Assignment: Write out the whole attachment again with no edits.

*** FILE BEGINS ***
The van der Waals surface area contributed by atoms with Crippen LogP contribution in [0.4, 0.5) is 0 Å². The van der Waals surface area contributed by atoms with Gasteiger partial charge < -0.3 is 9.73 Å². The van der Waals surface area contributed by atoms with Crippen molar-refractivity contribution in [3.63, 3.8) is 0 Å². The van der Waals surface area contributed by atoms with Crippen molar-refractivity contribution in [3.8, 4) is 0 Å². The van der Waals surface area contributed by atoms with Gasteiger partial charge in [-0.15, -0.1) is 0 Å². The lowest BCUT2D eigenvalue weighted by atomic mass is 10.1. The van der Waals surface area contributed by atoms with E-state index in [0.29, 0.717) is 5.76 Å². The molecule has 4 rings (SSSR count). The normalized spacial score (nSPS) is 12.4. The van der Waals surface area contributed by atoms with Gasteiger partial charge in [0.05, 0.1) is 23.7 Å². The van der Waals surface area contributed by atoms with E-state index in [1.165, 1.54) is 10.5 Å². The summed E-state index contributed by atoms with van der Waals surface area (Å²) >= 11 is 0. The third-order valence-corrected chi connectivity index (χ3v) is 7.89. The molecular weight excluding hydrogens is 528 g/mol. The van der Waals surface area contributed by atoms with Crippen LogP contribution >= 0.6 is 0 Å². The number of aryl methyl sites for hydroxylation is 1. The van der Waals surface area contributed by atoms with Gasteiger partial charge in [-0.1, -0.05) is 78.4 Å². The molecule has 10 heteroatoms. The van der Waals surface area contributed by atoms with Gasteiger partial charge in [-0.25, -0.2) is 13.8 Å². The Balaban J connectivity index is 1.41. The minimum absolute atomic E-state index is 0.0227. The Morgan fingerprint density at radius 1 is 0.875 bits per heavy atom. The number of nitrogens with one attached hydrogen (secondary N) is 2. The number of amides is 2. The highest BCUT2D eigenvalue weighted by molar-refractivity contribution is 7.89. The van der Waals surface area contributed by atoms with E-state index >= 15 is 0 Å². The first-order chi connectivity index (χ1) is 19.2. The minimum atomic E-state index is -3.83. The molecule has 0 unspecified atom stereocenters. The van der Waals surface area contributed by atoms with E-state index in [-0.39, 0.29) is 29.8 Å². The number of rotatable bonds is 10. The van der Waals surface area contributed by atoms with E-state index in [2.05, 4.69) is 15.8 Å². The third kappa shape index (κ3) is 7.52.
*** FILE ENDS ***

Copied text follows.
The van der Waals surface area contributed by atoms with Crippen LogP contribution in [0.4, 0.5) is 0 Å². The van der Waals surface area contributed by atoms with Gasteiger partial charge < -0.3 is 9.73 Å². The van der Waals surface area contributed by atoms with Crippen molar-refractivity contribution in [3.63, 3.8) is 0 Å². The van der Waals surface area contributed by atoms with Crippen molar-refractivity contribution in [3.8, 4) is 0 Å². The van der Waals surface area contributed by atoms with Gasteiger partial charge in [-0.15, -0.1) is 0 Å². The lowest BCUT2D eigenvalue weighted by atomic mass is 10.1. The van der Waals surface area contributed by atoms with E-state index in [0.29, 0.717) is 5.76 Å². The molecule has 4 rings (SSSR count). The normalized spacial score (nSPS) is 12.4. The van der Waals surface area contributed by atoms with Gasteiger partial charge in [0.05, 0.1) is 23.7 Å². The van der Waals surface area contributed by atoms with E-state index in [1.165, 1.54) is 10.5 Å². The summed E-state index contributed by atoms with van der Waals surface area (Å²) >= 11 is 0. The third-order valence-corrected chi connectivity index (χ3v) is 7.89. The molecular weight excluding hydrogens is 528 g/mol. The van der Waals surface area contributed by atoms with Crippen LogP contribution >= 0.6 is 0 Å². The number of aryl methyl sites for hydroxylation is 1. The van der Waals surface area contributed by atoms with Gasteiger partial charge in [-0.1, -0.05) is 78.4 Å². The molecule has 10 heteroatoms. The van der Waals surface area contributed by atoms with Gasteiger partial charge in [-0.25, -0.2) is 13.8 Å². The Balaban J connectivity index is 1.41. The minimum absolute atomic E-state index is 0.0227. The Morgan fingerprint density at radius 1 is 0.875 bits per heavy atom. The number of nitrogens with one attached hydrogen (secondary N) is 2. The number of amides is 2. The highest BCUT2D eigenvalue weighted by molar-refractivity contribution is 7.89. The van der Waals surface area contributed by atoms with E-state index >= 15 is 0 Å². The first-order chi connectivity index (χ1) is 19.2. The minimum atomic E-state index is -3.83. The molecule has 0 unspecified atom stereocenters. The van der Waals surface area contributed by atoms with E-state index in [-0.39, 0.29) is 29.8 Å². The number of rotatable bonds is 10. The van der Waals surface area contributed by atoms with E-state index in [2.05, 4.69) is 15.8 Å². The third kappa shape index (κ3) is 7.52.